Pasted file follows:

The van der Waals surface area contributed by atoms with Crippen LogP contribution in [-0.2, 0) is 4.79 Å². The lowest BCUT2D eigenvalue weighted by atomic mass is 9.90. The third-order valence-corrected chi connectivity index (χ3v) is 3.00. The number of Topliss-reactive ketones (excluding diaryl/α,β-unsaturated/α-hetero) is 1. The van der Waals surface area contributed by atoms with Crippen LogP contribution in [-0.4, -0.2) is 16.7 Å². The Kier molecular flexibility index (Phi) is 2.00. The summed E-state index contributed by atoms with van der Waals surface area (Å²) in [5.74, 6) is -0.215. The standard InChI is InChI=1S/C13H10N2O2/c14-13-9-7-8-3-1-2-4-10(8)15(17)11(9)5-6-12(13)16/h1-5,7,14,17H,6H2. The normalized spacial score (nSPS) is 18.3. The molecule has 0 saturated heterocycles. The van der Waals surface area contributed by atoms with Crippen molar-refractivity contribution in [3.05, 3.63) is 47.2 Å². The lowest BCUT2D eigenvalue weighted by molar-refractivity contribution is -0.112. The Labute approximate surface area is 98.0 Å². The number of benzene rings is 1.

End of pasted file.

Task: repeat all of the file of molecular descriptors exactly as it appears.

The van der Waals surface area contributed by atoms with Crippen LogP contribution in [-0.2, 0) is 4.79 Å². The lowest BCUT2D eigenvalue weighted by atomic mass is 9.90. The third-order valence-corrected chi connectivity index (χ3v) is 3.00. The number of Topliss-reactive ketones (excluding diaryl/α,β-unsaturated/α-hetero) is 1. The van der Waals surface area contributed by atoms with Crippen LogP contribution in [-0.4, -0.2) is 16.7 Å². The Kier molecular flexibility index (Phi) is 2.00. The summed E-state index contributed by atoms with van der Waals surface area (Å²) in [5.74, 6) is -0.215. The standard InChI is InChI=1S/C13H10N2O2/c14-13-9-7-8-3-1-2-4-10(8)15(17)11(9)5-6-12(13)16/h1-5,7,14,17H,6H2. The normalized spacial score (nSPS) is 18.3. The molecule has 0 saturated heterocycles. The van der Waals surface area contributed by atoms with Crippen molar-refractivity contribution in [3.05, 3.63) is 47.2 Å². The lowest BCUT2D eigenvalue weighted by molar-refractivity contribution is -0.112. The Labute approximate surface area is 98.0 Å². The number of benzene rings is 1.